Agriculture Secretary Mike Johanns says he strongly opposes any effort to extend the current farm bill beyond 2007, saying it might send a signal to the WTO that “we are waiting for them to write our farm bill.”
Keeping the farm bill in place for another year or two – a move that appears to appeal to many row crop farmers, particularly in the South – would also be a waste of an opportunity to provide new direction to American agriculture, the secretary said.
“I have said many, many times that the 2002 farm bill was the right policy for its time, but times have changed, which brings me to the question some have raised about extending the farm bill,” he said. “I firmly submit to you that such an extension might be the wrong course for rural America.”
His remarks came during the opening session of USDA’s annual Agricultural Outlook Forum in Arlington, Va. A record 1,600 persons registered for the conference.
Johanns said his comments should not be interpreted as any sign of declining enthusiasm on his part for completing the current round of WTO negotiations, which began in Doha, Qatar in 2001.
“It’s quite the opposite,” he noted. “I want to be very clear about my commitment to bringing the Doha Development Round to a successful conclusion. It’s right for the world, it’s right for the United States and it’s right for American agriculture and for rural America.”
At a press conference following his speech, Johanns said he believes USDA is “well-positioned” to discuss the future of farm policy after conducting 52 farm bill listening forums in 2005. Johanns personally moderated 20 of the sessions.
He noted that the House Agriculture Committee has now held two field hearings and that Sen. Saxby Chambliss, chairman of the Senate Ag Committee, has said it will hold hearings after the first of the year.
“So I feel very strong that any idea that we simply re-package the farm bill and extend it for a year or two works against all the good effort that is out there and the ideas that have been brought forth,” said Johanns.
A one-year extension of the current law also raises questions about how determined the United States is to bring the Doha Development Round to a conclusion, he said. “I feel very strongly we should stay the course and concentrate on good farm policy.”
Johanns made his first expression of opposition to a one-year extension in response to a question posed by Rep. Jo Ann Emerson, R-Mo., at a House Agriculture Appropriations subcommittee hearing Feb. 15, the day before the Outlook Forum.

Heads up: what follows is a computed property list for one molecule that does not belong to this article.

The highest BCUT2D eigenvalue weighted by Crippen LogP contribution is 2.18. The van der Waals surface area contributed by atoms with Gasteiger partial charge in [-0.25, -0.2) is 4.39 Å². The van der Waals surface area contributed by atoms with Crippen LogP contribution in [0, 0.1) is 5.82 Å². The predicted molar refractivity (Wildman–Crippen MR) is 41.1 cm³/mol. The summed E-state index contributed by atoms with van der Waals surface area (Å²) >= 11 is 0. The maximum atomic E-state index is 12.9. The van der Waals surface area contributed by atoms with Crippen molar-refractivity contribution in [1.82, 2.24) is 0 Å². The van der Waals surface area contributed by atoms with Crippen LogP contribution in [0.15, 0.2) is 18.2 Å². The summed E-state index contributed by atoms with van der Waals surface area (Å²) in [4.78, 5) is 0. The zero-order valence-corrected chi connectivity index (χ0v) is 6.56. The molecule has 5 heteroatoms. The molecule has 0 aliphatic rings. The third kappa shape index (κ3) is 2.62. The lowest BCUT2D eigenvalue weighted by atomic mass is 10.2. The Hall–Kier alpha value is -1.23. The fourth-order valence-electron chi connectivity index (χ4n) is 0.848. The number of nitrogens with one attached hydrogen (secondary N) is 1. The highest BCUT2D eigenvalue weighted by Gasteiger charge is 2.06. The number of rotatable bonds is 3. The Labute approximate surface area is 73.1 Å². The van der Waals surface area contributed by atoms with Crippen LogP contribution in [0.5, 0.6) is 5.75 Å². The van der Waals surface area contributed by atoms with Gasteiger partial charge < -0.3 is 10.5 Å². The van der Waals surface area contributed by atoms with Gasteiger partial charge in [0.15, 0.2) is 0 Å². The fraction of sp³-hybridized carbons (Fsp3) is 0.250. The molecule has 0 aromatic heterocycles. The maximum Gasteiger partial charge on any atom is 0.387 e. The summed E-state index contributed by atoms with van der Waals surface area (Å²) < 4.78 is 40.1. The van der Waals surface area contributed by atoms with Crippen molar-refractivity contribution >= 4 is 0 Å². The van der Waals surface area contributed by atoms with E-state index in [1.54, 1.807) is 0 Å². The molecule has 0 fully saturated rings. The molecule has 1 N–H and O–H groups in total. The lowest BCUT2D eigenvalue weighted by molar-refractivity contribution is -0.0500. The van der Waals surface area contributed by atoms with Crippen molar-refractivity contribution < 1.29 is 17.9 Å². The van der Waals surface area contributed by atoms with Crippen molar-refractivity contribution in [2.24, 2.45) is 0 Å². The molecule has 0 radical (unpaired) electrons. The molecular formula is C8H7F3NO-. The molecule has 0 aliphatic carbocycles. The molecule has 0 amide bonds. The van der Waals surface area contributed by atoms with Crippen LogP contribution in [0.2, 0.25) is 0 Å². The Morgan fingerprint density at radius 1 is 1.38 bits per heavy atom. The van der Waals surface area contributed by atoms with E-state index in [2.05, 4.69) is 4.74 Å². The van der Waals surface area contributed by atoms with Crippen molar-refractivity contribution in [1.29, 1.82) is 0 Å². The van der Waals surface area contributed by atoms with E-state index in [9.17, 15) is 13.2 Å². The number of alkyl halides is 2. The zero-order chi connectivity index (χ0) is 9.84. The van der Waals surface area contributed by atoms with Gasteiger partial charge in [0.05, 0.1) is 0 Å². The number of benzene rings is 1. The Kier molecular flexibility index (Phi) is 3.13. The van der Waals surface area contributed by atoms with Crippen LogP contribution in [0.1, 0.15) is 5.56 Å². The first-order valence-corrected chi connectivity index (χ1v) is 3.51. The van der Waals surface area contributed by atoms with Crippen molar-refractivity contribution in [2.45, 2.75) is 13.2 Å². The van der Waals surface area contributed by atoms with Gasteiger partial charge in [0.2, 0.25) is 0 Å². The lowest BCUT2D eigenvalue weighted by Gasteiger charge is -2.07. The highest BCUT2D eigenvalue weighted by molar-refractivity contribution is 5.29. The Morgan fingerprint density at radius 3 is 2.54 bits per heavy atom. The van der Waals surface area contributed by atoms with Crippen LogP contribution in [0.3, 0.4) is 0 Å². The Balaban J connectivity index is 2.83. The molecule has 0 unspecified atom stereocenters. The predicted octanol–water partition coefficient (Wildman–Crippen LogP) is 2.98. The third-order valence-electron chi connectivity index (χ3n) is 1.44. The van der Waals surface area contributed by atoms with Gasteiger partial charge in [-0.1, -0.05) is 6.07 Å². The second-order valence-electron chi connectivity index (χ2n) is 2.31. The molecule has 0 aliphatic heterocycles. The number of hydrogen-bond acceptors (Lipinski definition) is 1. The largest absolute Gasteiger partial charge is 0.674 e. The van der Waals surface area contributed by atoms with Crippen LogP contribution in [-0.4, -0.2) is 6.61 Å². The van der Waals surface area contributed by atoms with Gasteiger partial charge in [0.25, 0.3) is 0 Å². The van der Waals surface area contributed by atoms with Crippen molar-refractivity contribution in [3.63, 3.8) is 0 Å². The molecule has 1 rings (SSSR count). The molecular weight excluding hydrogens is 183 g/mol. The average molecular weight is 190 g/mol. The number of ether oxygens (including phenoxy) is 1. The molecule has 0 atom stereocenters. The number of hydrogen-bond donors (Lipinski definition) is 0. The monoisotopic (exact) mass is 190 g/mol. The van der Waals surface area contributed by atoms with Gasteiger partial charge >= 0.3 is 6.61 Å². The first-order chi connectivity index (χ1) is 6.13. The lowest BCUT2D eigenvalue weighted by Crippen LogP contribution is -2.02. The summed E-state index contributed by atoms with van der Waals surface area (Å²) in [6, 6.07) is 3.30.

Emerson said many of her farmer constituents favor such an extension because they want to make sure the U.S. government “doesn’t unilaterally disarm” its farm programs before the Doha Round is completed.
She said there’s a suspicion in the farm community that some government officials think the priorities of the European Union and the WTO process “are more important than they are.”
At the press conference at the Outlook Forum, a reporter asked Johanns if he thought Congress would have to adjust the farm bill if a new law is passed before the Doha agreement is completed?
“I believe very strongly that we can do good farm policy,” said Johanns. “We know what trade is about, and we know how important trade is. And we’re going to know about the prospects for the Doha Round here pretty quickly. If this doesn’t all fall together by spring the Doha Round is going to be in jeopardy.”
Political analysts says Johanns and U.S. Trade Representative Rob Portman, who also spoke at the Outlook Forum, are working against a deadline of July 2007 for completing the trade pact.
That’s the expiration date for the Trade Promotion Authority that allows the president to submit trade agreements to Congress for an up and down vote with no opportunity for amendments. Analysts say the Central American Free Trade Agreement, which passed the House and Senate by only a handful of votes, served notice of how difficult it will be to renew the TPA.
In their meeting in Hong Kong last December, WTO trade ministers set an April 30 deadline for completing an agreement on modalities for reforming farm subsidies and a July 1 deadline for reducing tariff barriers. They said they would attempt to reach a final Doha Round agreement by the end of 2006.
But Andrew Stoler, a former WTO negotiator in the U.S. Trade Representative’s office and a speaker at a Outlook Forum session on global trade, said a recent survey conducted by Australia’s Institute for International Business, Economics and Law found that less than 2 percent of WTO members expect to meet that timetable.